Then there are these…I don’t know…“God moments.” They seem just so ordinary, nothing special. You have no clue then – and maybe for a long time in the future. At the time, you’re not even aware. You’re not ready. The dots are not connected. You don’t even see the dots. That’s because you’re not looking. I wasn’t looking.
My eyes were on football, criminal justice, a fraternity. It was just days from my university adventure. I had no idea that the embryo of my greatest journey was birthed as I met these students in FORM. No idea at all.
FORM is a 10-month training program for young adults. At Mick’s church, it’s for those just out of university – a year off before the job market. My first thought, when I met Ben and Andy, was why, after four years of university, would anyone want to go through another year of school – especially a religious school?
“It’s not like that,” said Ben, “…not at all. It’s the most fun I’ve ever had.”
Andy added, “You go to the university as an investment in your career. But you take ten months of FORM to let God invest in you, as a person. That changes everything.”
“Yeah,” continued Ben, “It’s a discipleship year. You learn more about who God really is. You also learn who He has made you to uniquely be. You learn about yourself.”
“Don’t you think everyone already gets that?” I asked politely.
“Not at all!” said Ben. “Most people only think they know who they are. They learn all this stuff at university, but they never asked God to teach them about themselves. Besides, we do hands-on ministry. We get involved in helping the poor, working with children, interacting with other cultures, connecting with university students. Most people go through life and never get those experiences. Yeah, and we have a lot of fun along the way. We live together in community: guys are in two houses and the girls share a couple of houses. We become family. We go on mission excursions around the country and take a trip outside of the country together. It is a once-in-a-lifetime opportunity to do FORM.”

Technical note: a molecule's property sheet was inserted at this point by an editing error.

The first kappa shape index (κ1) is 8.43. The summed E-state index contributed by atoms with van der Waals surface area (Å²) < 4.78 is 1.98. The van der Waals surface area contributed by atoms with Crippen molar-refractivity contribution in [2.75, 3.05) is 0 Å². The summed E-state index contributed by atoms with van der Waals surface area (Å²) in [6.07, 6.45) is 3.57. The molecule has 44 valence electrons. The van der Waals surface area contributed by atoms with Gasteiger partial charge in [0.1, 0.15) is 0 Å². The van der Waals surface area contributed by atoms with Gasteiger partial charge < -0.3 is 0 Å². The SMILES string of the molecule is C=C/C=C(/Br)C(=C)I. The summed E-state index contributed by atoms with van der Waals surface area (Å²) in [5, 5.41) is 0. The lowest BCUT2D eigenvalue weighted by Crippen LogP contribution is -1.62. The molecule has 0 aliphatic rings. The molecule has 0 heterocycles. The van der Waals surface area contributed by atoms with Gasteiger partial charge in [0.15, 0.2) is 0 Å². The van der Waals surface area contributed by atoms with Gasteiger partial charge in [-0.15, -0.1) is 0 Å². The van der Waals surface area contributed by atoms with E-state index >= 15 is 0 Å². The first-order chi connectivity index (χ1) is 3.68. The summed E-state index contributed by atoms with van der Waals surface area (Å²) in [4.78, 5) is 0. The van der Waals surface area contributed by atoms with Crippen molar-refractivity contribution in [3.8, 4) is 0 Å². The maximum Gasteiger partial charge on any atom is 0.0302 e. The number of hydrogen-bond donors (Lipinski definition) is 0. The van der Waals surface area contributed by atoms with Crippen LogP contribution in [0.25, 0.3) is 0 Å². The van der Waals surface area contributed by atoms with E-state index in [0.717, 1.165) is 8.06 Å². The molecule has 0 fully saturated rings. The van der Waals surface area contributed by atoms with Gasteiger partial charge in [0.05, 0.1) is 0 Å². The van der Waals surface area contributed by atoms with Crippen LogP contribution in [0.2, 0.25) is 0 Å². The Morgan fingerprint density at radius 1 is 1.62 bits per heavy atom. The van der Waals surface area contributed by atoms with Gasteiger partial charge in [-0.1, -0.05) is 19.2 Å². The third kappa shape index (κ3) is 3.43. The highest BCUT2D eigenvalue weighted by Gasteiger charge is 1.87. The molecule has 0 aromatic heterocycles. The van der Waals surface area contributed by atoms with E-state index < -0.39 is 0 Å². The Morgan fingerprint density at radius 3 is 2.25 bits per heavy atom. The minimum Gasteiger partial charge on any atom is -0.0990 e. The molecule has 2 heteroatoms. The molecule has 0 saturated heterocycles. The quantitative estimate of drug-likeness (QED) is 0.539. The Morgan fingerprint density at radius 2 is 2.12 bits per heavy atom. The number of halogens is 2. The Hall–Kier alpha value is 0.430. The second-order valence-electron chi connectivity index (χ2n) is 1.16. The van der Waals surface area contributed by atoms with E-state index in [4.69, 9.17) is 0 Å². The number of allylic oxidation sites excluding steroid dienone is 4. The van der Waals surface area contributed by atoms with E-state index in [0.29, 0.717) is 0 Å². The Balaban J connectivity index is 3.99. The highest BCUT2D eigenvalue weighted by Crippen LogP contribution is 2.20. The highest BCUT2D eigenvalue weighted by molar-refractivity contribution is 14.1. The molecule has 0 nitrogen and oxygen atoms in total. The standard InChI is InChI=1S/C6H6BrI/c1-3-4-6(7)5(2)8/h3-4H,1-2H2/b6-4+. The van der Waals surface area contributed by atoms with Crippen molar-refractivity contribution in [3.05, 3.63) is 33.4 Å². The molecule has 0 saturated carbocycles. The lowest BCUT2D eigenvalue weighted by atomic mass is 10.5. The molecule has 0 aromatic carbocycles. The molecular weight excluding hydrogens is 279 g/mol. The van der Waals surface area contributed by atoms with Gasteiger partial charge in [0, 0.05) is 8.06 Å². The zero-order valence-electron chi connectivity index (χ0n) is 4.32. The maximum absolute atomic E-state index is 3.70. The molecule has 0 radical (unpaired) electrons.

I have to admit, I was momentarily intrigued. When Alicia and I saw my dad and Pastor Bob at Mick’s house a couple of days later, I made an announcement: “I know we’re supposed to go back home tomorrow, but I have a few days before football camp. Alicia and I have decided to stay here in England and hang out with these people. We’ll come home later, okay?”
I saw my dad look at Pastor Bob, who looked at him. Then they looked at Mick, who looked at each of them, and then they looked at each other again. It was a long silence, like everybody just discovered a pink elephant in the room. I think the pink elephant was me and it just took a dump! I could tell the idea wasn’t going to fly.
My dad broke the silence, “That won’t work. It would cost a fortune to change your tickets. Besides, you might not get on another plane. Planes are really booked going overseas. Besides, you need to finish the work on the farm, pack, and move to school.”
The comment broke the dream into pieces of reality. I knew he was right. I felt a little foolish. Mick added, “You’ll be back someday.”
As we said goodbye, Mick prayed over us. He paused, put his hands on my shoulders, and said, “I have a word from God for you, Jon. I sense God is saying that you are a mighty warrior for God.”
I was speechless.
The J-Dog Journey:
Where Is Life?
by Kent R. Hunter